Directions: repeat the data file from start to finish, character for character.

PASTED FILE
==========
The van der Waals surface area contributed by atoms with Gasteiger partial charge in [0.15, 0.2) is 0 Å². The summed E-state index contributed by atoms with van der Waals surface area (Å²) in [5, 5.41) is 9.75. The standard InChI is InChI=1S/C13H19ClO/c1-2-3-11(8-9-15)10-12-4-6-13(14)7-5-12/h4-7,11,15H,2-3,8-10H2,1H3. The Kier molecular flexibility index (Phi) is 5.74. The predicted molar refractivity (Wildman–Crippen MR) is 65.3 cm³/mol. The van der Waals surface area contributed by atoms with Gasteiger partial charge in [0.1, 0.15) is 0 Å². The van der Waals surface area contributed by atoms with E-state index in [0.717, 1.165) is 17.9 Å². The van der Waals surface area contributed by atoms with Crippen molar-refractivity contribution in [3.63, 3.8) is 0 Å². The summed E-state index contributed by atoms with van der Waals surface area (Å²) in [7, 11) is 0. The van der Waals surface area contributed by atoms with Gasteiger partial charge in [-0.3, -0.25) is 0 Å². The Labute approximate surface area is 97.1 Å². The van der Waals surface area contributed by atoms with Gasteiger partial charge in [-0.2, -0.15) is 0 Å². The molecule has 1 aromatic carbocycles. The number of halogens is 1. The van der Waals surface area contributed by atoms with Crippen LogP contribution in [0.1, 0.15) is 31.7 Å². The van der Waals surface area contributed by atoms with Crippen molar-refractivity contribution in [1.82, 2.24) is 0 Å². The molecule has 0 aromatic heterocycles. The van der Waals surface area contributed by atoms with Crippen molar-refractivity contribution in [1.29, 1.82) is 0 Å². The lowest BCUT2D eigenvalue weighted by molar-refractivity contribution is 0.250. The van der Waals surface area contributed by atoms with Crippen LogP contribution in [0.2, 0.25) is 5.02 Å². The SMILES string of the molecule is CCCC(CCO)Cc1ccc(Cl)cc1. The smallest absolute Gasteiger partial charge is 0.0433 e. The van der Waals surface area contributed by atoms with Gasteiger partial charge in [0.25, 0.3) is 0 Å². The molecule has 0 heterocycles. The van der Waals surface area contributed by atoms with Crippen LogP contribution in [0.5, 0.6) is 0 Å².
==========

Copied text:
The van der Waals surface area contributed by atoms with Gasteiger partial charge in [0.15, 0.2) is 0 Å². The summed E-state index contributed by atoms with van der Waals surface area (Å²) in [5, 5.41) is 9.75. The standard InChI is InChI=1S/C13H19ClO/c1-2-3-11(8-9-15)10-12-4-6-13(14)7-5-12/h4-7,11,15H,2-3,8-10H2,1H3. The Kier molecular flexibility index (Phi) is 5.74. The predicted molar refractivity (Wildman–Crippen MR) is 65.3 cm³/mol. The van der Waals surface area contributed by atoms with Gasteiger partial charge in [0.1, 0.15) is 0 Å². The van der Waals surface area contributed by atoms with E-state index in [0.717, 1.165) is 17.9 Å². The van der Waals surface area contributed by atoms with Crippen molar-refractivity contribution in [3.63, 3.8) is 0 Å². The summed E-state index contributed by atoms with van der Waals surface area (Å²) in [7, 11) is 0. The van der Waals surface area contributed by atoms with Gasteiger partial charge in [-0.3, -0.25) is 0 Å². The Labute approximate surface area is 97.1 Å². The van der Waals surface area contributed by atoms with Gasteiger partial charge in [-0.2, -0.15) is 0 Å². The molecule has 1 aromatic carbocycles. The number of halogens is 1. The van der Waals surface area contributed by atoms with Crippen LogP contribution in [0.1, 0.15) is 31.7 Å². The van der Waals surface area contributed by atoms with Crippen molar-refractivity contribution in [1.82, 2.24) is 0 Å². The molecule has 0 aromatic heterocycles. The van der Waals surface area contributed by atoms with Crippen molar-refractivity contribution in [1.29, 1.82) is 0 Å². The lowest BCUT2D eigenvalue weighted by molar-refractivity contribution is 0.250. The van der Waals surface area contributed by atoms with Crippen LogP contribution in [0.2, 0.25) is 5.02 Å². The SMILES string of the molecule is CCCC(CCO)Cc1ccc(Cl)cc1. The smallest absolute Gasteiger partial charge is 0.0433 e. The van der Waals surface area contributed by atoms with Gasteiger partial charge in [0.25, 0.3) is 0 Å². The molecule has 0 heterocycles. The van der Waals surface area contributed by atoms with Crippen LogP contribution in [0.5, 0.6) is 0 Å².